PANEL APPROVES TEEN DATING VIOLENCE EDUCATION PLAN
(AUSTIN) — Students would learn to recognize the signs of abuse and who to report it to as part of their usual health curriculum under a bill approved unanimously by the Senate Education Committee on Tuesday. According to the Centers for Disease Control, one in eleven young women and one in fifteen young men have experienced dating violence in the past year, and one in eight young women report sexual violence. "Young love is supposed to be beautiful," said Dallas Senator Royce West. "Young love isn't supposed to hurt and no it isn't supposed to kill, but unfortunately it does." His bill, SB 1109, would direct the state board of education to develop curriculum to educate Texas public school students on what to do if they or someone they know is a victim of domestic or dating violence.
The bill is named for Christine Blubaugh, a 16-year-old Grand Prairie high school student who was murdered by her boyfriend in 2000. Her mother, Debra Blubaugh, told members that she had no idea that her daughter was in an abusive relationship. "As a parent, you think recognizing the signs of abuse would be easy, especially in your own daughter," she said. Christine's friends, too, didn't see the warning signs, said Blubaugh. "She didn't share much about this part of her life, maybe with a few of her closest friends. But these children were young too, they had never really been around it, they didn't know what to do, they didn't know what the signs were. I believe had she had this information in high school, it could've started this conversation," she said. Even Christine's twin sister Dawn didn't realize the extent of the abuse. "There were so many warning signs that we didn't know were warning signs at the time," Dawn, now 38 years old, told members.
The bill would require that students receive age-appropriate instruction on the prevention of child abuse, family violence and dating violence as part of their essential knowledge and skills for health curriculum. They would receive this instruction once in middle school and twice in high school. Part of that curriculum would have to include information on the prevalence of dating violence, possible warning signs and who they should report that to. It would also require schools to develop an anti-dating violence policy, affirming that dating violence is not tolerated and establishing reporting procedures for victims of dating violence.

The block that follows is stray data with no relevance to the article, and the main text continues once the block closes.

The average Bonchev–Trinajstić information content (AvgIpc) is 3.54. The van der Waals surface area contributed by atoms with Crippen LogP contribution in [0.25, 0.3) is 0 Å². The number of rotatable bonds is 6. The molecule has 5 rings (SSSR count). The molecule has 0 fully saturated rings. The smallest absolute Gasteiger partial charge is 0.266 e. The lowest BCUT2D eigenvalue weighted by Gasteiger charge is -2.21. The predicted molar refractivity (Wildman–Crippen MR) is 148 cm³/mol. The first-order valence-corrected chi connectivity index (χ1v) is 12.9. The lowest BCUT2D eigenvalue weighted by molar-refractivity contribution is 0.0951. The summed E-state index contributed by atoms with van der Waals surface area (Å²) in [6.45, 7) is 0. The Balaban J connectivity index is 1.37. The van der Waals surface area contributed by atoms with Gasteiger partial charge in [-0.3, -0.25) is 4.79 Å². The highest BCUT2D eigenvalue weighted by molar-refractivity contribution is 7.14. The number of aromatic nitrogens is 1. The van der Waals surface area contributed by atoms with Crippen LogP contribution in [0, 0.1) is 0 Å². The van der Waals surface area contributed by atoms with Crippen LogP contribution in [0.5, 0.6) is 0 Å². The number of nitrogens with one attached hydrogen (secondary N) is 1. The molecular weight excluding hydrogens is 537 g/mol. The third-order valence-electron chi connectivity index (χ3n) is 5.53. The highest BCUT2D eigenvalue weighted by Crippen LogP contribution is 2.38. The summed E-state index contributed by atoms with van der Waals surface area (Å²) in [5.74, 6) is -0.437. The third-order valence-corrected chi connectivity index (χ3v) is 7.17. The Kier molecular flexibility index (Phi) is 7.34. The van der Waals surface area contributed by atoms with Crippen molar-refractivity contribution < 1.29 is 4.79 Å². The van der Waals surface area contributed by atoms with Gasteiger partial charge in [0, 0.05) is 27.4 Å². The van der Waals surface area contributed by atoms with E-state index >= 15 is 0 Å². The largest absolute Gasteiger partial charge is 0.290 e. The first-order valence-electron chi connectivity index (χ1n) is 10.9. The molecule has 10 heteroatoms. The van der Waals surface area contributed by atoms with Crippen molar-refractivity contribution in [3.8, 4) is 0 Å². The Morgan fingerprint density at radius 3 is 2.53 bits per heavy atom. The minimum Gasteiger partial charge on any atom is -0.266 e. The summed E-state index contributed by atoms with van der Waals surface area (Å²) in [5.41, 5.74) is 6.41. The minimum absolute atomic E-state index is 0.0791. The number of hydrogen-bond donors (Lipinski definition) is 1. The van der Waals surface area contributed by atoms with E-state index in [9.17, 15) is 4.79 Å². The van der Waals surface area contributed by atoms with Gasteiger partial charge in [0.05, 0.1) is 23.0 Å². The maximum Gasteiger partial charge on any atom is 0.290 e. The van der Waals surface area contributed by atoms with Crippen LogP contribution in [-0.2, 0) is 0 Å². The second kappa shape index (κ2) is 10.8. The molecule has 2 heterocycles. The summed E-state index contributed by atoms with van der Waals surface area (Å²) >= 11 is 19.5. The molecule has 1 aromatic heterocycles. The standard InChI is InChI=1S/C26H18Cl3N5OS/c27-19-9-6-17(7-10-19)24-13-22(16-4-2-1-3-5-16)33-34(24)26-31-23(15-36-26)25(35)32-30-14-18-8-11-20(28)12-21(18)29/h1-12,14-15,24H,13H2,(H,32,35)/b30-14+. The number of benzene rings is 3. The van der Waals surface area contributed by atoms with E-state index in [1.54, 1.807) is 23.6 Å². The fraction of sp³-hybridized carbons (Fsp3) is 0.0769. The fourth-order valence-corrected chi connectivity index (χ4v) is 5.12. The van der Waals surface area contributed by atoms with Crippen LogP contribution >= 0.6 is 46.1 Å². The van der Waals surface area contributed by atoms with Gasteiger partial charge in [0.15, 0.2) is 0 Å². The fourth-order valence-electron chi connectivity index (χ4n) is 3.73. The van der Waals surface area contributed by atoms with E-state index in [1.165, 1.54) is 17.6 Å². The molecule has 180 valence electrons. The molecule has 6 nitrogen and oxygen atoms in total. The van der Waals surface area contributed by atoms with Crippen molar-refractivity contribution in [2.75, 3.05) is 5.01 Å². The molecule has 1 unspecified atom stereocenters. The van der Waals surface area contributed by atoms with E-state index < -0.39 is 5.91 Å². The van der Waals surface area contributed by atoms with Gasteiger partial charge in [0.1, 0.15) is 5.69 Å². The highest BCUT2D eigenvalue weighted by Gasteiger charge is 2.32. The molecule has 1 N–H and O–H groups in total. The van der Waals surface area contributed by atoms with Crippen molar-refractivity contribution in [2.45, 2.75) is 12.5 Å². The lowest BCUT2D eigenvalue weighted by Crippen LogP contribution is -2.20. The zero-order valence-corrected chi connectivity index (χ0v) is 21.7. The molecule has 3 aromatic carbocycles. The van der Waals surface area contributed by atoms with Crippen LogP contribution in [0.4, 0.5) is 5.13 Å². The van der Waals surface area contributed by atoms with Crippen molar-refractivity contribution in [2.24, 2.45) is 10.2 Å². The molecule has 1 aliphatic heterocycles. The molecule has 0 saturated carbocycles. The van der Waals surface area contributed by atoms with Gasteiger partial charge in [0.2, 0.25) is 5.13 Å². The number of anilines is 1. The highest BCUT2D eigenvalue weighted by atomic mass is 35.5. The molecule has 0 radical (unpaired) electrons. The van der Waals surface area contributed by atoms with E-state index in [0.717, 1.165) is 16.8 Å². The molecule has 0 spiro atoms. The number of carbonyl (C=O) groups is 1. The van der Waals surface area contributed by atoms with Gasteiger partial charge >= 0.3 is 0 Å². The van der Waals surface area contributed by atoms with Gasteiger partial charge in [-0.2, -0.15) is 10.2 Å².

Grand Prairie Police Chief Daniel Scesney testified that 21 years later, child abuse and dating violence are still huge problems facing Texas youth. "Christine is representative of too many kids in our state - kids who have lost their lives to domestic violence or growing up in homes where abuse is what normal looks like for them," he said. "All children need to understand and be taught that abusive relationships are not normal, and that help is available."
Education Committee Chair Senator Larry Taylor of Friendswood moved the bill immediately following testimony. It received a unanimous vote of 10-0 and will now head to the full Senate for consideration.
The Senate will reconvene Wednesday, April 28 at 11 a.m.